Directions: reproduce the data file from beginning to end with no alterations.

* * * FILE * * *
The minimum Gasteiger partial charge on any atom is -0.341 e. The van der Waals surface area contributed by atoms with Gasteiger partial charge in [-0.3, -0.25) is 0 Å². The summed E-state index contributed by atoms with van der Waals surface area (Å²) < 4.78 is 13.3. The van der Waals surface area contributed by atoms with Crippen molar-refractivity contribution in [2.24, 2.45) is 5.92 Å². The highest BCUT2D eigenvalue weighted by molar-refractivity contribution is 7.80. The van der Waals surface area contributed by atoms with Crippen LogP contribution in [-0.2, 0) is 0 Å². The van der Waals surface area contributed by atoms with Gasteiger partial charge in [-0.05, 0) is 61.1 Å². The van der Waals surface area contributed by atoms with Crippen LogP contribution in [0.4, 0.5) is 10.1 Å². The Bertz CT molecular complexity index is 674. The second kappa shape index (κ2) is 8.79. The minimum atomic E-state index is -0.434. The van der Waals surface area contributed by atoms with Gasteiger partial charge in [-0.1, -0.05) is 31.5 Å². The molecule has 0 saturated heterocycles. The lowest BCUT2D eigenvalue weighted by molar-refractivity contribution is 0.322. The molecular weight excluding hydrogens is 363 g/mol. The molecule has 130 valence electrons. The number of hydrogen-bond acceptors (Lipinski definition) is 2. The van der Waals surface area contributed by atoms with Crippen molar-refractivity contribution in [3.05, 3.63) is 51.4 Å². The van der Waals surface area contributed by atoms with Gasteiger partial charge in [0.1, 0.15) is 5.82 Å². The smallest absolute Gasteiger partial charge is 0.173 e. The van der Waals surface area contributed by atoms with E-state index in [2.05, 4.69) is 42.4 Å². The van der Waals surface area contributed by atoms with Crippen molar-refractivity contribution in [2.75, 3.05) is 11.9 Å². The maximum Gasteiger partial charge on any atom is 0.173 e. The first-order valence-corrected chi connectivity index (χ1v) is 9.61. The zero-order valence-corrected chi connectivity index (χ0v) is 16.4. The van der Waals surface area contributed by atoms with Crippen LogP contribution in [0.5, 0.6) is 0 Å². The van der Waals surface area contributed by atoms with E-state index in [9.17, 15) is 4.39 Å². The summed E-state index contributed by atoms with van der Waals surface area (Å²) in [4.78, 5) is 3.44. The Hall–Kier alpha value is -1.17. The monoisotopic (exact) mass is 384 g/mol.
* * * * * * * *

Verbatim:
The minimum Gasteiger partial charge on any atom is -0.341 e. The van der Waals surface area contributed by atoms with Gasteiger partial charge in [-0.3, -0.25) is 0 Å². The summed E-state index contributed by atoms with van der Waals surface area (Å²) < 4.78 is 13.3. The van der Waals surface area contributed by atoms with Crippen molar-refractivity contribution in [2.24, 2.45) is 5.92 Å². The highest BCUT2D eigenvalue weighted by molar-refractivity contribution is 7.80. The van der Waals surface area contributed by atoms with Crippen LogP contribution in [-0.2, 0) is 0 Å². The van der Waals surface area contributed by atoms with Gasteiger partial charge in [-0.05, 0) is 61.1 Å². The van der Waals surface area contributed by atoms with Crippen LogP contribution in [0.4, 0.5) is 10.1 Å². The Bertz CT molecular complexity index is 674. The second kappa shape index (κ2) is 8.79. The minimum atomic E-state index is -0.434. The van der Waals surface area contributed by atoms with Gasteiger partial charge in [-0.1, -0.05) is 31.5 Å². The molecule has 0 saturated heterocycles. The lowest BCUT2D eigenvalue weighted by molar-refractivity contribution is 0.322. The molecular weight excluding hydrogens is 363 g/mol. The molecule has 130 valence electrons. The number of hydrogen-bond acceptors (Lipinski definition) is 2. The van der Waals surface area contributed by atoms with Crippen molar-refractivity contribution in [3.05, 3.63) is 51.4 Å². The van der Waals surface area contributed by atoms with Gasteiger partial charge in [0.1, 0.15) is 5.82 Å². The smallest absolute Gasteiger partial charge is 0.173 e. The van der Waals surface area contributed by atoms with E-state index in [2.05, 4.69) is 42.4 Å². The van der Waals surface area contributed by atoms with Crippen molar-refractivity contribution in [2.75, 3.05) is 11.9 Å². The maximum Gasteiger partial charge on any atom is 0.173 e. The first-order valence-corrected chi connectivity index (χ1v) is 9.61. The zero-order valence-corrected chi connectivity index (χ0v) is 16.4. The van der Waals surface area contributed by atoms with Crippen LogP contribution in [0.5, 0.6) is 0 Å². The van der Waals surface area contributed by atoms with E-state index in [9.17, 15) is 4.39 Å². The summed E-state index contributed by atoms with van der Waals surface area (Å²) in [4.78, 5) is 3.44. The Hall–Kier alpha value is -1.17. The monoisotopic (exact) mass is 384 g/mol.